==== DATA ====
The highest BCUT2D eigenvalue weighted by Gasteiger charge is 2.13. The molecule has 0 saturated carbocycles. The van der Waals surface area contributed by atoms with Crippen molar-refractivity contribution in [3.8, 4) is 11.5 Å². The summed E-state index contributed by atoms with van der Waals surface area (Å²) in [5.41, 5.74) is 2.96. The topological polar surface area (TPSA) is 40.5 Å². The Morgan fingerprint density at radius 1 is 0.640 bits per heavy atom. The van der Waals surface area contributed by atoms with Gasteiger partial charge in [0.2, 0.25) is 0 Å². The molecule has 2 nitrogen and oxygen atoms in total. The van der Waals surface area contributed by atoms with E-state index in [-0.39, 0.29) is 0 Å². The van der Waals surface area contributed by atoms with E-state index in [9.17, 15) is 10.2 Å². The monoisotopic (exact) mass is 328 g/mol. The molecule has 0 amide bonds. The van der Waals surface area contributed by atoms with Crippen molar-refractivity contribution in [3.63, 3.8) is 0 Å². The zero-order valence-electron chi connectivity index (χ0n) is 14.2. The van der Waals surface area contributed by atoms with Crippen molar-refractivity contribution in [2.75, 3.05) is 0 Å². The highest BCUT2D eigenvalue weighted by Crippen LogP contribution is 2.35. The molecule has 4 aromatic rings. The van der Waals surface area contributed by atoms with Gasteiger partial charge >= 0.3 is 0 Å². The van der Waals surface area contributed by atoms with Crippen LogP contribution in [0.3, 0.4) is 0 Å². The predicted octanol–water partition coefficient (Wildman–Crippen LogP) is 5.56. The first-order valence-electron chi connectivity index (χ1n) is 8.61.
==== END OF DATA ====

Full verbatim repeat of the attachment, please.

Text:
The highest BCUT2D eigenvalue weighted by Gasteiger charge is 2.13. The molecule has 0 saturated carbocycles. The van der Waals surface area contributed by atoms with Crippen molar-refractivity contribution in [3.8, 4) is 11.5 Å². The summed E-state index contributed by atoms with van der Waals surface area (Å²) in [5.41, 5.74) is 2.96. The topological polar surface area (TPSA) is 40.5 Å². The Morgan fingerprint density at radius 1 is 0.640 bits per heavy atom. The van der Waals surface area contributed by atoms with Gasteiger partial charge in [0.2, 0.25) is 0 Å². The molecule has 2 nitrogen and oxygen atoms in total. The van der Waals surface area contributed by atoms with E-state index in [-0.39, 0.29) is 0 Å². The van der Waals surface area contributed by atoms with E-state index in [9.17, 15) is 10.2 Å². The monoisotopic (exact) mass is 328 g/mol. The molecule has 0 amide bonds. The van der Waals surface area contributed by atoms with Crippen molar-refractivity contribution in [3.63, 3.8) is 0 Å². The zero-order valence-electron chi connectivity index (χ0n) is 14.2. The van der Waals surface area contributed by atoms with Crippen molar-refractivity contribution in [2.75, 3.05) is 0 Å². The highest BCUT2D eigenvalue weighted by Crippen LogP contribution is 2.35. The molecule has 4 aromatic rings. The van der Waals surface area contributed by atoms with Gasteiger partial charge >= 0.3 is 0 Å². The van der Waals surface area contributed by atoms with Crippen LogP contribution in [0.3, 0.4) is 0 Å². The predicted octanol–water partition coefficient (Wildman–Crippen LogP) is 5.56. The first-order valence-electron chi connectivity index (χ1n) is 8.61.